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Lessons from Venezuela

VENEZUELAN Ambassador to Nigeria, Enerique Fernando Arrundell, could not have offered his advice on Nigeria’s management of its petroleum resources at a better time. The anchor of government’s argument is that higher prices would draw foreign investors to the down stream sector of the industry.

Professor Dora Akunyili, Minister of Information had solicited Venezuelan  investments for our refineries.
Mr. Arrundell’s response was without diplomatese. He launched a profound lecture on Nigeria’s oil and gas.

“In Venezuela, since 1999, we’ve never had a raise in fuel price. We only pay $1.02 to fill the tank. What I pay for with N12, 000 here (Nigeria), in Venezuela I’ll pay N400. What is happening is simple. Our President (Hugo Chavez) decided one day to control the industry, because it belongs to Venezuelans. If you don’t control the industry, your development will be in the hands of foreigners.

“You have to have your own country. The oil is your country’s. Sorry I am telling you this. I am giving you the experience of Venezuela. We have 12 refineries in the United States, 18,000 gas stations in the West Coast. All we are doing is in the hands of Venezuelans.

“Before 1999, we had three or four foreign companies working with us. That time they were taking 80 per cent, and giving us 20. Now, we have 90 per cent, and giving them 10. But now, we have 22 countries working with us in that condition.

It is the Venezuelan condition. You know why? It is because 60 per cent of the income goes to social programmes. That’s why we have 22,000 medical doctors assisting the people in the community. The people don’t go to the hospital; doctors go to their houses. This is because the money is handled by Venezuelans. How come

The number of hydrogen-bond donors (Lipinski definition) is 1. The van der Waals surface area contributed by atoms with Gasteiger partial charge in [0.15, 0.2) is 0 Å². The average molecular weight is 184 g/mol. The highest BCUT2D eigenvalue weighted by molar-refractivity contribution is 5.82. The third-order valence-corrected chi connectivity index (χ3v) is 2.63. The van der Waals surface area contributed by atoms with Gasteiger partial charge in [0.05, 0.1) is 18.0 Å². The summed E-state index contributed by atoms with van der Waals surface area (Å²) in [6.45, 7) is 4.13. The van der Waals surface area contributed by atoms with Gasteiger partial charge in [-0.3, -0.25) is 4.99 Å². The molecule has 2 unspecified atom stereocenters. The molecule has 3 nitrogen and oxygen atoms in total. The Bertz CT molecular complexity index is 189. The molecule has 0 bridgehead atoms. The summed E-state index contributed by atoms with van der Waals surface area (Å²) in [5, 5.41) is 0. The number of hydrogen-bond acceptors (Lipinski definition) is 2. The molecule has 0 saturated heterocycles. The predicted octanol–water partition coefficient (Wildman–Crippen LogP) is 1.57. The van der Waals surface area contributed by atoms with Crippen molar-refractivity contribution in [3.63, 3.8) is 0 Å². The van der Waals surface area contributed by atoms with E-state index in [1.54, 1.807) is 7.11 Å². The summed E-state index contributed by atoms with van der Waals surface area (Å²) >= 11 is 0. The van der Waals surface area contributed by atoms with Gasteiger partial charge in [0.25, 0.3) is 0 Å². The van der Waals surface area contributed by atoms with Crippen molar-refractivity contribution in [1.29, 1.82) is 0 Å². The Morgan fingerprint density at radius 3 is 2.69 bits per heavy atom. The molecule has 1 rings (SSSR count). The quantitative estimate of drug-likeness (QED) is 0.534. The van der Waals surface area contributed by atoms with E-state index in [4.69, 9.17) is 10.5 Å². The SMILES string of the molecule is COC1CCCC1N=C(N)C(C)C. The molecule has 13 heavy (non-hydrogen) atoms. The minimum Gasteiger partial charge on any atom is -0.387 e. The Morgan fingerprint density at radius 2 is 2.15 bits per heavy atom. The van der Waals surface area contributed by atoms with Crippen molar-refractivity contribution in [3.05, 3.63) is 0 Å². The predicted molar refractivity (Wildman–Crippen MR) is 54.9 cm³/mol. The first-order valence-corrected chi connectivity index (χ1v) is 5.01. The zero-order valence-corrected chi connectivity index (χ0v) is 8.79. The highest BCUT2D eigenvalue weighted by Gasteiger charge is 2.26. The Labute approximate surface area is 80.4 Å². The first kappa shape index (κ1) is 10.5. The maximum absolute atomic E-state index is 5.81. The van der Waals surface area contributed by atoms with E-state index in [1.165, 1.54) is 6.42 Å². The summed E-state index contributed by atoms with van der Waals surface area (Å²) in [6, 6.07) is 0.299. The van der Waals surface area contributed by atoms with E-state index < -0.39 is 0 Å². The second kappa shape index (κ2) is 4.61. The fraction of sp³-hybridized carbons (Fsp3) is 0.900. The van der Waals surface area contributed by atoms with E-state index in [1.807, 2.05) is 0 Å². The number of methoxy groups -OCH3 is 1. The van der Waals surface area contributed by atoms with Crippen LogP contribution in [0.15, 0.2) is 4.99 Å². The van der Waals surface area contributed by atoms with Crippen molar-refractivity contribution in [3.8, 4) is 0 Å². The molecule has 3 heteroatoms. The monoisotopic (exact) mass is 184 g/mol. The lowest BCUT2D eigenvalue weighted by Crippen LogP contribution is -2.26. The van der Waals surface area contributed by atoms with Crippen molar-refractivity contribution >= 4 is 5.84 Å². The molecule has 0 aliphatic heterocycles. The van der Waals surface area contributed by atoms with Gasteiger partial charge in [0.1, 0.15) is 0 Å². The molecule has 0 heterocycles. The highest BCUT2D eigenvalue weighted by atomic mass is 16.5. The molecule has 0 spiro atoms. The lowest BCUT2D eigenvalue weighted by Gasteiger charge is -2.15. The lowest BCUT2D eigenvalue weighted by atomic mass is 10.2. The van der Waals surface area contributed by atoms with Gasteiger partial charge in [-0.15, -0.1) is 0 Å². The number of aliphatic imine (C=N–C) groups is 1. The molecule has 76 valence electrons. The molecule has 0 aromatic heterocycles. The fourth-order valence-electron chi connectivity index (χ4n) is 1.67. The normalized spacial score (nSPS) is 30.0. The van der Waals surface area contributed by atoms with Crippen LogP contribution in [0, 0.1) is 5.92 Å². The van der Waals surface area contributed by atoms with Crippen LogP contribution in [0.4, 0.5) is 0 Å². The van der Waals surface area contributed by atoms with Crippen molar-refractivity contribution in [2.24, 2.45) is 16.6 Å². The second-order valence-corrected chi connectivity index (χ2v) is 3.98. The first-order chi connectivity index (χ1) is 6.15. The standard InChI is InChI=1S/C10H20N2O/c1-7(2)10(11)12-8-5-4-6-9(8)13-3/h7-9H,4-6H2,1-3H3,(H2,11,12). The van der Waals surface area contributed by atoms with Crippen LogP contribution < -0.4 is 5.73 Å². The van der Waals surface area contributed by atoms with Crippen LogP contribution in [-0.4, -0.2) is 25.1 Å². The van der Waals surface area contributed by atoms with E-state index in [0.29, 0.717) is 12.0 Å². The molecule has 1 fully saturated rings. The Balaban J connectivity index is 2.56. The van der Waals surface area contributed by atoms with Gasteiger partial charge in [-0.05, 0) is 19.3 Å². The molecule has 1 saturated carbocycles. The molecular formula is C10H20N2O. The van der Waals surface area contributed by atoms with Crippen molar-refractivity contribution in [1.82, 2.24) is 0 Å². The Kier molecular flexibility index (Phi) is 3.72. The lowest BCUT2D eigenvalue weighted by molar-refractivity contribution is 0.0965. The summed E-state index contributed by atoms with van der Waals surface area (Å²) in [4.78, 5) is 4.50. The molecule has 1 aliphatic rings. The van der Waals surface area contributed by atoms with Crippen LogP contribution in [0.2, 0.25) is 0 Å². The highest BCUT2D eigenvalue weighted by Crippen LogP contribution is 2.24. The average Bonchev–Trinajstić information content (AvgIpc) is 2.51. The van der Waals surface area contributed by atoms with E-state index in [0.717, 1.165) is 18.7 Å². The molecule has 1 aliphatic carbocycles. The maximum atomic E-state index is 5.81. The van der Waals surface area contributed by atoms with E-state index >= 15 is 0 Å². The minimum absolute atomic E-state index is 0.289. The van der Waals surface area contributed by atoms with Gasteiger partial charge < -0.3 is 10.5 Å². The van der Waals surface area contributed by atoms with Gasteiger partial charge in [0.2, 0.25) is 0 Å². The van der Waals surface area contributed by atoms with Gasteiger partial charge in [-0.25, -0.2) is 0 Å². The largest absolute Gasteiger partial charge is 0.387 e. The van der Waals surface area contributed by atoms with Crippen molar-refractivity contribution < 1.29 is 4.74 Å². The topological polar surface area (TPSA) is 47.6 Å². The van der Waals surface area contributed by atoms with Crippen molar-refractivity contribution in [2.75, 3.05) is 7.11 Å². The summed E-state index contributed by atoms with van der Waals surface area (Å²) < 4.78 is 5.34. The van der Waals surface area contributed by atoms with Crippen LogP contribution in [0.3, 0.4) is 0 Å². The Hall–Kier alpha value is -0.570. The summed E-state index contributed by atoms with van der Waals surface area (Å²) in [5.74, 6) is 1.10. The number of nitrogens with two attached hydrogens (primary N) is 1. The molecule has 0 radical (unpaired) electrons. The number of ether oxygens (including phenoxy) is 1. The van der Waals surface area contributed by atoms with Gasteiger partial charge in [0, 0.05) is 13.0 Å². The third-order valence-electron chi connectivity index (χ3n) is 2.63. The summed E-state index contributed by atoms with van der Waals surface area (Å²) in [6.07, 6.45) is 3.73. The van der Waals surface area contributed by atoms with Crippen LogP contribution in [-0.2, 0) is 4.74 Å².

Nigeria that has more technical manpower than Venezuela, with 150 million people, and very intellectual people all around, not been able to get it right? The question is: If you are not handling your resources, how are you going to handle the country?

“So, it is important that Nigeria takes control of her resources. We have no illiterate people. We have over 17 new universities totally free. I graduated from the university without paying one cent, and take three meals every day, because we have the resources. We want the resources of the Nigerian people for the
Nigerians. It is enough! It is enough, Minister!”

Do Nigerian authorities not know the truth? Is the answer really in deregulation?

Professor Akunyili must have been too stunned to address the issues the ambassador raised. “There has been trade between the two countries actually, but we do not have many Venezuelans setting up manufacturing outfits in Nigeria.

I want you to use your good office to send a message across to your people that Nigeria is a goldmine for genuine investors. We want them to come invest just as other investors are doing in the telecoms sector, she said.


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